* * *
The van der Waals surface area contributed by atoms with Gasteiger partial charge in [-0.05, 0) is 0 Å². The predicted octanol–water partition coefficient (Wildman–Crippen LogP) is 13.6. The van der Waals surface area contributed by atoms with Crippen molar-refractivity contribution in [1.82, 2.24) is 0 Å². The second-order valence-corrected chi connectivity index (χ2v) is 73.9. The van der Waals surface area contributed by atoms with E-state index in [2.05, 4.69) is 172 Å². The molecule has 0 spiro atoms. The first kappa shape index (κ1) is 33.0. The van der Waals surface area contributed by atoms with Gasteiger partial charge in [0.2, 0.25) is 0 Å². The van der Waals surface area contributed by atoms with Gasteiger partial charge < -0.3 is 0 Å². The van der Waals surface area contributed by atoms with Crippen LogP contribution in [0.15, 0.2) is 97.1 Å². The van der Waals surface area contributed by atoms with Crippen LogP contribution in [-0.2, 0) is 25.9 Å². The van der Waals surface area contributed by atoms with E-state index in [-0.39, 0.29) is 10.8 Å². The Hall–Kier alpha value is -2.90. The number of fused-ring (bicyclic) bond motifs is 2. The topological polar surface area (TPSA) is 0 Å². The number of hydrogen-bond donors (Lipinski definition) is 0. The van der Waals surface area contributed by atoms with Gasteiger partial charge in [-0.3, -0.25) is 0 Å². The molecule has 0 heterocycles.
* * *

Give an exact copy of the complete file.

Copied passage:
The van der Waals surface area contributed by atoms with Gasteiger partial charge in [-0.05, 0) is 0 Å². The predicted octanol–water partition coefficient (Wildman–Crippen LogP) is 13.6. The van der Waals surface area contributed by atoms with Crippen molar-refractivity contribution in [1.82, 2.24) is 0 Å². The second-order valence-corrected chi connectivity index (χ2v) is 73.9. The van der Waals surface area contributed by atoms with E-state index in [2.05, 4.69) is 172 Å². The molecule has 0 spiro atoms. The first kappa shape index (κ1) is 33.0. The van der Waals surface area contributed by atoms with Gasteiger partial charge in [0.2, 0.25) is 0 Å². The van der Waals surface area contributed by atoms with Gasteiger partial charge < -0.3 is 0 Å². The van der Waals surface area contributed by atoms with Crippen LogP contribution in [0.15, 0.2) is 97.1 Å². The van der Waals surface area contributed by atoms with Crippen LogP contribution in [-0.2, 0) is 25.9 Å². The van der Waals surface area contributed by atoms with E-state index in [-0.39, 0.29) is 10.8 Å². The Hall–Kier alpha value is -2.90. The number of fused-ring (bicyclic) bond motifs is 2. The topological polar surface area (TPSA) is 0 Å². The number of hydrogen-bond donors (Lipinski definition) is 0. The van der Waals surface area contributed by atoms with Gasteiger partial charge in [-0.3, -0.25) is 0 Å². The molecule has 0 heterocycles.